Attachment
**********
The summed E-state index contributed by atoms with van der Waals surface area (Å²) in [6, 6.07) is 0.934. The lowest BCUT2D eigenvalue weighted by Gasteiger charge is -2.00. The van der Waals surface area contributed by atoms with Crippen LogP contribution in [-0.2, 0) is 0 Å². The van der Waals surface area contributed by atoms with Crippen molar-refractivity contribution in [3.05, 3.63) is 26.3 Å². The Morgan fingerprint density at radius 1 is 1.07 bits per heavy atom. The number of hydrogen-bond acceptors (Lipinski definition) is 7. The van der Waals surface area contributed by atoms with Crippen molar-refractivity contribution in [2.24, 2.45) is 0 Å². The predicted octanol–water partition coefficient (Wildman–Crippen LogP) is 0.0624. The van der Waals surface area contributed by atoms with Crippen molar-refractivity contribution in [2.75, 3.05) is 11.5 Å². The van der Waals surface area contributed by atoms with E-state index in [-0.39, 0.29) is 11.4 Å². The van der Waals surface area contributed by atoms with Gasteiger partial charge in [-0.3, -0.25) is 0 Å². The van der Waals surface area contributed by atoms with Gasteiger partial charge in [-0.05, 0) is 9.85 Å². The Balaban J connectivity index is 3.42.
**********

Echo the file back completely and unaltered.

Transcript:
The summed E-state index contributed by atoms with van der Waals surface area (Å²) in [6, 6.07) is 0.934. The lowest BCUT2D eigenvalue weighted by Gasteiger charge is -2.00. The van der Waals surface area contributed by atoms with Crippen LogP contribution in [-0.2, 0) is 0 Å². The van der Waals surface area contributed by atoms with Crippen molar-refractivity contribution in [3.05, 3.63) is 26.3 Å². The Morgan fingerprint density at radius 1 is 1.07 bits per heavy atom. The number of hydrogen-bond acceptors (Lipinski definition) is 7. The van der Waals surface area contributed by atoms with Crippen molar-refractivity contribution in [2.24, 2.45) is 0 Å². The predicted octanol–water partition coefficient (Wildman–Crippen LogP) is 0.0624. The van der Waals surface area contributed by atoms with Crippen molar-refractivity contribution in [2.75, 3.05) is 11.5 Å². The van der Waals surface area contributed by atoms with E-state index in [-0.39, 0.29) is 11.4 Å². The van der Waals surface area contributed by atoms with Gasteiger partial charge in [-0.3, -0.25) is 0 Å². The van der Waals surface area contributed by atoms with Gasteiger partial charge in [-0.05, 0) is 9.85 Å². The Balaban J connectivity index is 3.42.